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Official Website of the
Catholic Diocese of Little Rock
Published: January 15, 2015
By Father Erik Pohlmeier
As a diocesan priest who grew up in the shadow of a monastery, I am grateful for the ever present witness of those men dedicated to the work of God and the pursuit of holiness. Many times I have heard people speaking of visits to Subiaco as stepping into another place and time. It seems they felt a stirring inside that was hard to pinpoint but worked a kind of renewal in them, a different perspective on life and faith for having come to such a place.
In my years of following God’s call I have come across many more such places as well as men and women who themselves cause a stirring of faith. This is the nature of the particular witness of consecrated life.
Pope Francis has tried to pinpoint what is going on with this influence by giving us a Year of Consecrated Life. As in previous such years, the Holy Father asks us to look more closely at some aspect of Catholic life and be enriched by what we might have taken for granted. In a document to set the tone for this year, Pope Francis highlights three aims: To look at the past with gratitude, to live the present with passion and to embrace the future with hope.
Technology shapes our experience of the world now and evangelization must adapt to employ every means in spreading the Gospel. But for all that is new in the means of communication, the message itself is timeless and the witness of a holy life the most important tool.
These aims have marked the life of consecrated men and women for centuries, and in our day are being lived in monasteries, hospitals, shelters, soup kitchens, schools and offices. Wherever you come across these men and women, often in the most unassuming ways, you find people of faith willing to give everything in the service of God and His Church.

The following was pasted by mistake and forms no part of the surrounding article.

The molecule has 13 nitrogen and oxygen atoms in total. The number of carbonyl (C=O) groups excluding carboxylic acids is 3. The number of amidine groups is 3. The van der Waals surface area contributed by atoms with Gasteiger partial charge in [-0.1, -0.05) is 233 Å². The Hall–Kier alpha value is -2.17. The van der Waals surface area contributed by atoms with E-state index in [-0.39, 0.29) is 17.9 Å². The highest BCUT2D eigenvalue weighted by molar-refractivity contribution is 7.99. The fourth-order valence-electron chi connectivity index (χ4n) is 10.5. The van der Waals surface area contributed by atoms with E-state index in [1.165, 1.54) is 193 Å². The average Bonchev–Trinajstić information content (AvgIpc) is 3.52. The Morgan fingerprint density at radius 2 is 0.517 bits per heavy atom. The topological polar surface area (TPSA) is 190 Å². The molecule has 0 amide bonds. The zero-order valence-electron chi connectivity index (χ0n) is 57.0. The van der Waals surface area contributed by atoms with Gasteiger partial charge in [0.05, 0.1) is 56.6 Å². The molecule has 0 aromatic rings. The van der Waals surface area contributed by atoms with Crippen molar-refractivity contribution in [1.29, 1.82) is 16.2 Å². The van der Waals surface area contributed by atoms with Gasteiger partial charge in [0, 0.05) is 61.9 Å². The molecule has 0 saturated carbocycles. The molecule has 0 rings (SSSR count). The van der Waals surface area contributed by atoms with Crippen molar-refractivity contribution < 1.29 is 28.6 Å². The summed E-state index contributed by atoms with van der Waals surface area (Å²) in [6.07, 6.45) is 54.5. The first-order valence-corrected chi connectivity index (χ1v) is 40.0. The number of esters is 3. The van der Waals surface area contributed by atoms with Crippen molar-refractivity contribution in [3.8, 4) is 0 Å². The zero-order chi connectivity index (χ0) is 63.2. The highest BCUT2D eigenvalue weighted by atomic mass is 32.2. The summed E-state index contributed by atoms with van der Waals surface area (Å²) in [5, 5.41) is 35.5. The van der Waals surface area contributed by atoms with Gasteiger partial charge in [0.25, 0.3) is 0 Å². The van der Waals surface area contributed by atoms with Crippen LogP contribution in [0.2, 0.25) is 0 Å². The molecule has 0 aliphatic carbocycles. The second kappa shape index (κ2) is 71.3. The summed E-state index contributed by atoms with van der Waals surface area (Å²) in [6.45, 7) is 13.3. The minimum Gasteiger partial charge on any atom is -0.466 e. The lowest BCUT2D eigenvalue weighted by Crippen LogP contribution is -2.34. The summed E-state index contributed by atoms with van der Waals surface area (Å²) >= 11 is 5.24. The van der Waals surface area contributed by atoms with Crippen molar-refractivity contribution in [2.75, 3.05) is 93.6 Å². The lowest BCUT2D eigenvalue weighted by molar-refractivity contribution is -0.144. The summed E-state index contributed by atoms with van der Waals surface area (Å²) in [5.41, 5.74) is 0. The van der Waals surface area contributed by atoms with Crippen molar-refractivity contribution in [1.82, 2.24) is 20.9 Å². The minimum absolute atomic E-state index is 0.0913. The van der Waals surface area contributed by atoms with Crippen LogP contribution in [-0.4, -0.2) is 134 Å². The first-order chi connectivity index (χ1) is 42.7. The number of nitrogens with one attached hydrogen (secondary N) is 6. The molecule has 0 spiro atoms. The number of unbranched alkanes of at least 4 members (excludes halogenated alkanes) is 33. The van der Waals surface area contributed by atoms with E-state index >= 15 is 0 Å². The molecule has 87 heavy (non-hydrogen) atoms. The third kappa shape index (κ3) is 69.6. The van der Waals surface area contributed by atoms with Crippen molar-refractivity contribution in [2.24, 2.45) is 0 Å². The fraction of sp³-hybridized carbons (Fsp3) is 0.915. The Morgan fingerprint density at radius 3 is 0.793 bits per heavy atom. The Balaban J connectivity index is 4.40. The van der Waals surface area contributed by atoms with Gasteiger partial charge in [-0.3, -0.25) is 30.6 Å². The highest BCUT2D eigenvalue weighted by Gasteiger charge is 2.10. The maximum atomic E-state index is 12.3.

With their consecration they have opened their hearts to the fire of the Holy Spirit and work to share that fire with joy. In fact, Pope Francis also commented, “I want to say one word to you and this word is joy. Wherever consecrated people are, there is always joy.”
There is much talk in our day about evangelization and the most effective way to reach people shaped by the conveniences and challenges of modern life. Technology shapes our experience of the world now and evangelization must adapt to employ every means in spreading the Gospel.
But for all that is new in the means of communication, the message itself is timeless and the witness of a holy life the most important tool. Consecrated men and women have committed themselves to being instruments of God and when their lives are filled with gratitude, passion and hope, the Holy Spirit will reach hearts.
Some have asked what the difference between evangelizing and proselytizing is, as most have experienced misguided attempts at sharing faith. Proselytizing involves coercion in some way and lacks a trust in the human heart to respond to genuine holiness.
Evangelizing is living the faith in a way that is attractive and, as the First Letter to Peter says, “Always being ready to give an explanation to anyone who asks you for a reason for your hope.”
In the Year for Consecrated Life, we are grateful for the religious who have shared their faith by their lives and words. We should all pray for their continued holiness and growth with new vocations. Our Church and our world need the timeless and dedicated witness of those consecrated to God for the work of the Kingdom.